'Walk the Talk:' A Guide to Ethical ManagementPosted 7/9/2009
By Tony Passwater
To maintain a code of ethics in your shop, you must lead by example.
I am sure you have heard the expression, "walking the talk." But do you understand its meaning and application for your business? The dictionary defines "ethics" as "a system of moral principles or values; the rules or standards governing conduct of members of a profession; accepted principles of right and wrong." Simply put, ethics is doing the "right thing" consistently - being fair, honest and legal.
The purpose of this article is to encourage the automotive service and collision repair community to operate their businesses according to the highest ethical standards. The one element that has been difficult for many to accept is that "walking the talk" and ethics in general applies to everything your company does, everything your employees do, and, most importantly, everything you as an owner or manager do.
"Walking the talk" is not about putting rules, laws and penalties into your organization. It is about cultivating the beliefs within the organization to "do the right thing." And you, as the owner or manager, must lead the culture by "walking the talk." Having an ethical culture within your organization begins with leadership and everyone focusing on the "right thing."
Knowing What Is Right
Growing up, we were taught not to steal, cheat or kill. These are pretty easy pillars to scratch off the list of behaviors a company will not tolerate. For purposes of this article - as it may apply to your shop - let us address the "stealing" or "cheating" part.
In your company, is it OK to take a roll of tape home? How about sandpaper, adhesives, chemicals, copy paper, coffee, pens or customer belongings left in the vehicle? For body shops, what about "cost shifting" on an insurance or customer pay estimate? In the service shop, what about replacing a part without properly diagnosing the cause of the customer issue only to find out that wasn't it? All of these can fit into the "steal" and "cheat" category. So other than the "big three" - stealing, cheating and killing - there are many others that appear to be in the "gray zone." This zone seems to get larger as we get older.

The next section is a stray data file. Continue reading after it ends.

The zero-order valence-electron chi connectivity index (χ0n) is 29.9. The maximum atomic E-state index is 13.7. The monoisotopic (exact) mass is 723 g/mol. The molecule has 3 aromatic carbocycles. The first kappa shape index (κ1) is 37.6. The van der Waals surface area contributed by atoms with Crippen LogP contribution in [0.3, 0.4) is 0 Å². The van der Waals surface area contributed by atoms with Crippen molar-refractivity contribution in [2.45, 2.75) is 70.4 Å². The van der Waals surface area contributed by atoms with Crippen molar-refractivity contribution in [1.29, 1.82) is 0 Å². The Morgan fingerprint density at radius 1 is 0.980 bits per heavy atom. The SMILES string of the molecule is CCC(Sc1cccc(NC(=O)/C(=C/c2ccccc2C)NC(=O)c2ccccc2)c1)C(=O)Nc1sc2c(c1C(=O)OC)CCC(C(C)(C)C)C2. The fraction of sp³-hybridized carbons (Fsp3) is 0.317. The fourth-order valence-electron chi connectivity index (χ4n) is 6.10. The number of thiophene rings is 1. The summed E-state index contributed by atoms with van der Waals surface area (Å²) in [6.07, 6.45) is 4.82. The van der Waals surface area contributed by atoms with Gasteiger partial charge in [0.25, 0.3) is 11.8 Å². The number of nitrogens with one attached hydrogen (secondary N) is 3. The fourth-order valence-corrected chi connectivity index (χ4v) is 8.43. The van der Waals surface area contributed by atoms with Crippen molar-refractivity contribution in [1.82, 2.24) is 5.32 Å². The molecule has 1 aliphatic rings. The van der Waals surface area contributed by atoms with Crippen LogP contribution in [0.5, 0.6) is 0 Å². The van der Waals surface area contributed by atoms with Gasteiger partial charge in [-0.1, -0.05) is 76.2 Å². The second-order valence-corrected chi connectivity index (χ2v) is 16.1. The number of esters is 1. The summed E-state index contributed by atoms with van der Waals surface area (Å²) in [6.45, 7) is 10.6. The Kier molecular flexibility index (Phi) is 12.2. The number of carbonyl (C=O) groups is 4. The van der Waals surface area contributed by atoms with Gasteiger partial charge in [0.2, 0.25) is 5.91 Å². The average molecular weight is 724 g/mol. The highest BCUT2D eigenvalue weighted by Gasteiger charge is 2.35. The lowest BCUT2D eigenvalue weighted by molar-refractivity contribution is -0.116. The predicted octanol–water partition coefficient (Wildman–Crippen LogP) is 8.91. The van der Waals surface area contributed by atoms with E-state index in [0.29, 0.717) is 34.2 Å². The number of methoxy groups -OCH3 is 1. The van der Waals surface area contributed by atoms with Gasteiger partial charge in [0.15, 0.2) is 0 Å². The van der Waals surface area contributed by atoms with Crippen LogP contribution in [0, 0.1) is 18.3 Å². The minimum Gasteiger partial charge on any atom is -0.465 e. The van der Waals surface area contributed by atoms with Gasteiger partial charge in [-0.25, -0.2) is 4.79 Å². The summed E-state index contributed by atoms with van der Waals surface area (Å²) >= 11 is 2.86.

To sort out these gray areas, use the existing laws and regulations in place to make the decision regardless of what other influences are present from third parties and other competitors around you. Keep in mind, ignorance of the law is not a justifiable excuse and don't just look at the literal words of the laws/regulations but the intent of the rules.
Carl Sewell in his well-respected guide to business, "Customers for Life," explains that doing the right thing is pretty simple. If you are trying to determine if it is the right thing to do, ask yourself a simple question, "How would my actions appear if they were described tomorrow on the front page of the local newspaper?" This pretty much summarizes that everything we do, we should be accountable for with no rationalization.